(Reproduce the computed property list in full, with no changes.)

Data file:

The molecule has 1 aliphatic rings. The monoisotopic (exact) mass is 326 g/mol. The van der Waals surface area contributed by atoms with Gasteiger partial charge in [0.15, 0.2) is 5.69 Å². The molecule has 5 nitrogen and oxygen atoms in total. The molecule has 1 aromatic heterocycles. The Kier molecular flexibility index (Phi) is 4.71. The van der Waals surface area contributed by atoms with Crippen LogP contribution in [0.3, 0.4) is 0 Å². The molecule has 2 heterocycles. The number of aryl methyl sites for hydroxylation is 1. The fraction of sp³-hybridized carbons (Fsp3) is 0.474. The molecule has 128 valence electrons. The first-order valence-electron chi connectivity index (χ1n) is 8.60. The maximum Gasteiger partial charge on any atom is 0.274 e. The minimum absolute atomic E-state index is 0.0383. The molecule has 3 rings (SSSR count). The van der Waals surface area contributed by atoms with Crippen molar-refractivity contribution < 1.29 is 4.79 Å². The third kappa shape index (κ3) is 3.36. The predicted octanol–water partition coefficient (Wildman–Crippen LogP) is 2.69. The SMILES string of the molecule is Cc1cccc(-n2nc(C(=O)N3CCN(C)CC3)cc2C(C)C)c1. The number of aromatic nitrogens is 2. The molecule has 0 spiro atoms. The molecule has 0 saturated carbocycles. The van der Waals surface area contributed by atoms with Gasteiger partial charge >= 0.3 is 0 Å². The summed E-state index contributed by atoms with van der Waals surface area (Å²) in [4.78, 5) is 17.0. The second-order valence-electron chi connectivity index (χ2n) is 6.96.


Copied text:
The molecule has 1 aliphatic rings. The monoisotopic (exact) mass is 326 g/mol. The van der Waals surface area contributed by atoms with Gasteiger partial charge in [0.15, 0.2) is 5.69 Å². The molecule has 5 nitrogen and oxygen atoms in total. The molecule has 1 aromatic heterocycles. The Kier molecular flexibility index (Phi) is 4.71. The van der Waals surface area contributed by atoms with Crippen LogP contribution in [0.3, 0.4) is 0 Å². The molecule has 2 heterocycles. The number of aryl methyl sites for hydroxylation is 1. The fraction of sp³-hybridized carbons (Fsp3) is 0.474. The molecule has 128 valence electrons. The first-order valence-electron chi connectivity index (χ1n) is 8.60. The maximum Gasteiger partial charge on any atom is 0.274 e. The minimum absolute atomic E-state index is 0.0383. The molecule has 3 rings (SSSR count). The van der Waals surface area contributed by atoms with Crippen molar-refractivity contribution < 1.29 is 4.79 Å². The third kappa shape index (κ3) is 3.36. The predicted octanol–water partition coefficient (Wildman–Crippen LogP) is 2.69. The SMILES string of the molecule is Cc1cccc(-n2nc(C(=O)N3CCN(C)CC3)cc2C(C)C)c1. The number of aromatic nitrogens is 2. The molecule has 0 spiro atoms. The molecule has 0 saturated carbocycles. The van der Waals surface area contributed by atoms with Gasteiger partial charge >= 0.3 is 0 Å². The summed E-state index contributed by atoms with van der Waals surface area (Å²) in [4.78, 5) is 17.0. The second-order valence-electron chi connectivity index (χ2n) is 6.96.